According to another embodiment, a method for a backup transmission of an Emergency Disconnect Signal (EDS) is provided. The method includes (i) generating a pressure variation pattern corresponding to the EDS, at a first location, which isclose to a surface end of a mud column in a drill string, (ii) measuring pressure values in the mud column, at a second location, which is close to blowout preventers, identifying the pressure variation pattern corresponding to the EDS based on thepressure values, and transmitting the EDS to a controller configured to close the blowout preventers.

BRIEF DESCRIPTION OF THE DRAWINGS

The accompanying drawings, which are incorporated in and constitute a part of the specification, illustrate one or more embodiments and, together with the description, explain these embodiments. In the drawings:

FIG. 1 is a schematic diagram of a conventional offshore rig;

FIG. 2a is a schematic diagram of an offshore rig according to an exemplary embodiment;

FIGS. 2b and 2c are cross-sectional views through a fluid and a mud pipe of an offshore rig according to exemplary embodiments;

FIGS. 3a, 3b, and 3c illustrate a pressure pulse generator useable in one exemplary embodiment and the pressure pulse generator's operation;

FIG. 4 is a schematic diagram of a computer configured to send an EDS trigger signal to a pressure pulse generator according to an exemplary embodiment;

FIG. 5 is a schematic diagram of a backup EDS transmission system according to another exemplary embodiment; and

FIG. 6 is a flow diagram of a method for a backup transmission of an Emergency Disconnect Signal (EDS) according to another exemplary embodiment.

DETAILED DESCRIPTION

The following description of the exemplary embodiments refers to the accompanying drawings. The same reference numbers in different drawings identify the same or similar elements. The following detailed description does not limit theinvention. Instead, the scope of the invention is defined by the appended claims. The following embodiments are discussed, for simplicity, with regard to the terminology and structure of an offshore rig. However, the embodiments to be discussed nextare not limited to the offshore rigs, but may be applied to other systems that require a backup path for transmitting an emergency signal and have a fluid transmission medium available.

Reference throughout the specification to "one embodiment" or "an embodiment" means that a particular feature, structure, or characteristic described in connection with an embodiment is included in at least one embodiment of the subject matterdisclosed. Thus, the appearance of the phrases "in one embodiment" or "in an embodiment" in various places throughout the specification is not necessarily referring to the same embodiment. Further, the particular features, structures or characteristicsmay be combined in any suitable manner in one or more embodiments.

An offshore rig 100 according to an exemplary embodiment is illustrated in FIG. 2a. The offshore rig 100 includes plural layers of blowout preventers 106 useable to seal (i.e., interrupt a fluid flow from) the wellbore for safety andenvironmental reasons. The blowout preventers 106 are located on a lower blowout preventer ("BOP") stack 110 attached to the wellhead on the sea floor 120, and on a Lower Marine Riser Package ("LMRP") 130 attached to a distal end of a fluid pipe 140. The fluid pipe 140 may include a drill riser, drill casing, drill pipe, drill tools or anything required during drilling operations. A fluid flows or fills the fluid pipe 140 between the wellhead and a surface drilling platform or vessel 150. Forexample, during drilling, mud may be pumped from the surface drilling platform or vessel 150 to the wellhead through the drill string and may return flowing through an annulus formed by the exterior of the drill string and the interior of the drillriser. When the LMRP 130 is engaged with the lower BOP stack 110, all the blowout preventers 106 are controlled by any one of two redundant pods 170 and 175 attached to the LMRP 130 based on control signals received from the surface drilling platform orvessel 150 via electrical cables 160. Frequently, the offshore rigs include two substantially identical pods to ensure redundancy, but the current inventive concept is applicable also for an offshore rig having a single pod.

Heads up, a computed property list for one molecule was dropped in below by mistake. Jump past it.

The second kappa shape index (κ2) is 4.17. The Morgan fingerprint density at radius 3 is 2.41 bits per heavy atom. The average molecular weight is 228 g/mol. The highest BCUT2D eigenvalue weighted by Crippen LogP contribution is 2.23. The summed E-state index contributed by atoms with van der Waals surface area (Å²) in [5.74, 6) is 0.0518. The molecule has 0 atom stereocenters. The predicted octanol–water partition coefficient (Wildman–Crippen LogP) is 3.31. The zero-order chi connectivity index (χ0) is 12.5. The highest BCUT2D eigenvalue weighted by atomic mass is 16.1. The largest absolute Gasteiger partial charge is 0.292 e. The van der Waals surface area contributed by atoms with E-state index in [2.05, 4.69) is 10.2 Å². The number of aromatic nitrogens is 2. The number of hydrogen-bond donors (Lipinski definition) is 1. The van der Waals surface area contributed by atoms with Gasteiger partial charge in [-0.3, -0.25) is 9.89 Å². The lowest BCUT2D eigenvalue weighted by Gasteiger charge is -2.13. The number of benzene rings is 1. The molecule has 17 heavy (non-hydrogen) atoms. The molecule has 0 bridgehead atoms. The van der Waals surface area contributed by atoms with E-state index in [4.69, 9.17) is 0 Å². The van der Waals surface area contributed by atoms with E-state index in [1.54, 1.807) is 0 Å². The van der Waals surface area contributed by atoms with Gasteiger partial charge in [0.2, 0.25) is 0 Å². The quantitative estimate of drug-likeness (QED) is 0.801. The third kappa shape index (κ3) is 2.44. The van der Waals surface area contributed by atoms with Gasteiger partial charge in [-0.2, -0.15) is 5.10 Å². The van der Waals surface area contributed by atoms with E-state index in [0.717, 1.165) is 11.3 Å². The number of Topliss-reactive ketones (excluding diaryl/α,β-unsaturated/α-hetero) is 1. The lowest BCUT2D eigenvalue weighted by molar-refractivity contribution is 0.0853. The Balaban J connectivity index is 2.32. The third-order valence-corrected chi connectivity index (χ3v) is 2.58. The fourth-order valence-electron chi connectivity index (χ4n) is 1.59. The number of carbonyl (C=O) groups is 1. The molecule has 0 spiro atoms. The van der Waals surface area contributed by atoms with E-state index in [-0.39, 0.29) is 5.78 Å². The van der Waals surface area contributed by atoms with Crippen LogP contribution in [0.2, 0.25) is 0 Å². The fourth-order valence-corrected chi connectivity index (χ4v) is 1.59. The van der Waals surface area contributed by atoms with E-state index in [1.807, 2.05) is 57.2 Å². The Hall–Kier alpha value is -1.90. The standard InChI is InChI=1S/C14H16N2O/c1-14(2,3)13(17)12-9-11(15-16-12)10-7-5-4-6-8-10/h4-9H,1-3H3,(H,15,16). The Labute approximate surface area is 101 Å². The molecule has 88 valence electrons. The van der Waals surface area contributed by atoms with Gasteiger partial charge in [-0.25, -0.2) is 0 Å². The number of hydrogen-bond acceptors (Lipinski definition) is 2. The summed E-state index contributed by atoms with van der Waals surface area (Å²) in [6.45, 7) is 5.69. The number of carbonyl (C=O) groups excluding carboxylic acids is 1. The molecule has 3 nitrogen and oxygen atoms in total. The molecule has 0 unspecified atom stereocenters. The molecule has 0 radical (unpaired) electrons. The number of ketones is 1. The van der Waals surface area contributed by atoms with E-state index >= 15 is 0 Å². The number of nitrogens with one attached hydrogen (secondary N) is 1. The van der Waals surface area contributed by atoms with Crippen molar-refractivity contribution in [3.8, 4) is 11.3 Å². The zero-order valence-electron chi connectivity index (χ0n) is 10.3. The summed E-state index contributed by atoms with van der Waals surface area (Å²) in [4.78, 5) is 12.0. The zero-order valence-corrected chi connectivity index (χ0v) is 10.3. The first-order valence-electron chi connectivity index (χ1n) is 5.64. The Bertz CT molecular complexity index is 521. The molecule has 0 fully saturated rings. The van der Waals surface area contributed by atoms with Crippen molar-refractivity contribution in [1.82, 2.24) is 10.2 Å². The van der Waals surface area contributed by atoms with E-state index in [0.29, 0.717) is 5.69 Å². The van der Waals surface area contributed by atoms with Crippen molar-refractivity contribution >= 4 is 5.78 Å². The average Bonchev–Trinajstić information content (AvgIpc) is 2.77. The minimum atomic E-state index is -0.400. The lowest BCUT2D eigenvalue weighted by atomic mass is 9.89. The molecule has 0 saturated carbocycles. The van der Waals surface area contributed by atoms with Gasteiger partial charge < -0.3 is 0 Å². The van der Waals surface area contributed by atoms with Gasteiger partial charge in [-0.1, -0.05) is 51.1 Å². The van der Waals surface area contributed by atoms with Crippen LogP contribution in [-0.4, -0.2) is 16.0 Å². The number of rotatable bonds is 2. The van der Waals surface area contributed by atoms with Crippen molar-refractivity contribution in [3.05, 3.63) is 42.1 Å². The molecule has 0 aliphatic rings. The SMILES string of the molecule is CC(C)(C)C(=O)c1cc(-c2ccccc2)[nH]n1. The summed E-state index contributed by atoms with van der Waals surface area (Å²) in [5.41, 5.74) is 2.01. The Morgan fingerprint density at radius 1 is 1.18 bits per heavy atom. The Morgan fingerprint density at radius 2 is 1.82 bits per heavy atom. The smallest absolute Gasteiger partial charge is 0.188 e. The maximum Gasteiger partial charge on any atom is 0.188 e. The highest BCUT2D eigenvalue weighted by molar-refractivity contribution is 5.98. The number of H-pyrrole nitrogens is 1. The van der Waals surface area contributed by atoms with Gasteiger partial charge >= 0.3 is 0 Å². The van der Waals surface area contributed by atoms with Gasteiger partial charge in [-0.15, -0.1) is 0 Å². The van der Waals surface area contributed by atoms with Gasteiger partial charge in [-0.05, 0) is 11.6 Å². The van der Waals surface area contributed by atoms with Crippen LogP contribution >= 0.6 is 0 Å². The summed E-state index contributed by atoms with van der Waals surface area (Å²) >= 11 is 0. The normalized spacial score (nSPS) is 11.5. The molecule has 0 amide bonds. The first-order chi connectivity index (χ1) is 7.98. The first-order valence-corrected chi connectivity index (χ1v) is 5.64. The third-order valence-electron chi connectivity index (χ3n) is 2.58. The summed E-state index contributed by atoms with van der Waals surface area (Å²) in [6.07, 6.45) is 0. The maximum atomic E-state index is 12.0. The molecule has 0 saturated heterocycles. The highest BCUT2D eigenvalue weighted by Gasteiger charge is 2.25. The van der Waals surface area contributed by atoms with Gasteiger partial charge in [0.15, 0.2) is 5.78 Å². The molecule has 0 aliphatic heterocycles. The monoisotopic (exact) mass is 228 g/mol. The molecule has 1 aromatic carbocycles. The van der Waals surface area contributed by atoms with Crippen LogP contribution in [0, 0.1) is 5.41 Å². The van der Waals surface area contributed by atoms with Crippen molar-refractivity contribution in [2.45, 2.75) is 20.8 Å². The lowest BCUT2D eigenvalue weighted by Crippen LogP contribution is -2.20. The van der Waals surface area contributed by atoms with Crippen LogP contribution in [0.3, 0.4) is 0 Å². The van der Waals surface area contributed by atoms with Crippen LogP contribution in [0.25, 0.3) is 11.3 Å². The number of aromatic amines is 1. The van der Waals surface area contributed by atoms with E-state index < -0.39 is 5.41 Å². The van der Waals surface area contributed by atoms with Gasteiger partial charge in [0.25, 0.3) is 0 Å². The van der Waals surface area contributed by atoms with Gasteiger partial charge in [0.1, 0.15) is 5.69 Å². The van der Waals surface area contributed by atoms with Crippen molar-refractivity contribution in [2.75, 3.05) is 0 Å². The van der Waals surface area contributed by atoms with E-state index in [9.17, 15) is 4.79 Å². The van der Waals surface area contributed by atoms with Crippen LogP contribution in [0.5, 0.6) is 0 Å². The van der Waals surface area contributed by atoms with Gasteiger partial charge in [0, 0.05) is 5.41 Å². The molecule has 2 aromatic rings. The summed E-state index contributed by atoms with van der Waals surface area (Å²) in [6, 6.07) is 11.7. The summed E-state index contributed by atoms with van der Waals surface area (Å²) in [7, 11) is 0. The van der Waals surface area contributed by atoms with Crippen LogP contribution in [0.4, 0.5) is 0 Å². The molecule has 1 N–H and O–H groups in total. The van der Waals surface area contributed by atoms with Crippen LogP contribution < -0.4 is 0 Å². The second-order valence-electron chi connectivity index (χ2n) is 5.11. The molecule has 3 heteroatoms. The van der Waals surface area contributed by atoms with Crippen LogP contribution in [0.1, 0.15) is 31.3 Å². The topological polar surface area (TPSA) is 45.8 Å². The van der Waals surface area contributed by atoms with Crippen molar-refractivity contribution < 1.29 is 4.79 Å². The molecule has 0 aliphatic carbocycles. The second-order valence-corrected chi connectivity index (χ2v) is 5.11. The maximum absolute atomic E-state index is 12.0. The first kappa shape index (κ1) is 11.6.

The control signals received by the pod(s) 170 and/or 175 from the surface include an Emergency Disconnect Signal (EDS), which is transmitted in emergency situations. Upon receiving the EDS signal, the pod(s) 170 and/or 175 determine theclosing of the BOPs in the BOP stack 110 and the LMRP 130. As long as the physical continuity of the electrical cables 160 between the pods 170 and 175 and the surface is maintained, the pods 170 and 175 receive the control signals. However, when theelectrical cables 160 are interrupted, the control signals transmitted using the electrical cables 160 may not reach the pod(s) 170 and 175. Therefore, if the electrical cables 160 are interrupted, the EDS signal may be sent towards the pod(s) 170 and175 via a mud column 145 located inside (as illustrated in FIG. 2b) or outside (as illustrated in FIG. 2c) of the fluid pipe 140. In an alternative embodiment, the EDS signal may always be sent via a mud column 145 located inside the fluid pipe 140,even if the electrical cables 160 are not known to be interrupted.